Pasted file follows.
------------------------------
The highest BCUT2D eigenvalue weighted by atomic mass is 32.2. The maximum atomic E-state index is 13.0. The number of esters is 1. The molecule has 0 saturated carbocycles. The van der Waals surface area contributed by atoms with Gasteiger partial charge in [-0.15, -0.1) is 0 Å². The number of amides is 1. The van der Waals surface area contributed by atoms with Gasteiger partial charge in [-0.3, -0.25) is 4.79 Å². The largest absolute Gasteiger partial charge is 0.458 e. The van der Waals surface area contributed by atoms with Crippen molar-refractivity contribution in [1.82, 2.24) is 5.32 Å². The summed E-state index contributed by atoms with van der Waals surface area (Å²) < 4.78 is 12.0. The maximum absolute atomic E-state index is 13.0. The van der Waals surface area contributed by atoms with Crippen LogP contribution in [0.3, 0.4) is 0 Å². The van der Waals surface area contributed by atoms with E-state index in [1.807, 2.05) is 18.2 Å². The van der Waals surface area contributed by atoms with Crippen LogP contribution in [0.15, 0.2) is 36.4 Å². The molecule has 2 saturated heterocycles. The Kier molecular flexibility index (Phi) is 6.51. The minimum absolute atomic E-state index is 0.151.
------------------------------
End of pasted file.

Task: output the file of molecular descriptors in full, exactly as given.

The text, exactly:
The highest BCUT2D eigenvalue weighted by atomic mass is 32.2. The maximum atomic E-state index is 13.0. The number of esters is 1. The molecule has 0 saturated carbocycles. The van der Waals surface area contributed by atoms with Gasteiger partial charge in [-0.15, -0.1) is 0 Å². The number of amides is 1. The van der Waals surface area contributed by atoms with Gasteiger partial charge in [-0.3, -0.25) is 4.79 Å². The largest absolute Gasteiger partial charge is 0.458 e. The van der Waals surface area contributed by atoms with Crippen molar-refractivity contribution in [1.82, 2.24) is 5.32 Å². The summed E-state index contributed by atoms with van der Waals surface area (Å²) < 4.78 is 12.0. The maximum absolute atomic E-state index is 13.0. The van der Waals surface area contributed by atoms with Crippen LogP contribution in [0.3, 0.4) is 0 Å². The van der Waals surface area contributed by atoms with E-state index in [1.807, 2.05) is 18.2 Å². The van der Waals surface area contributed by atoms with Crippen LogP contribution in [0.15, 0.2) is 36.4 Å². The molecule has 2 saturated heterocycles. The Kier molecular flexibility index (Phi) is 6.51. The minimum absolute atomic E-state index is 0.151.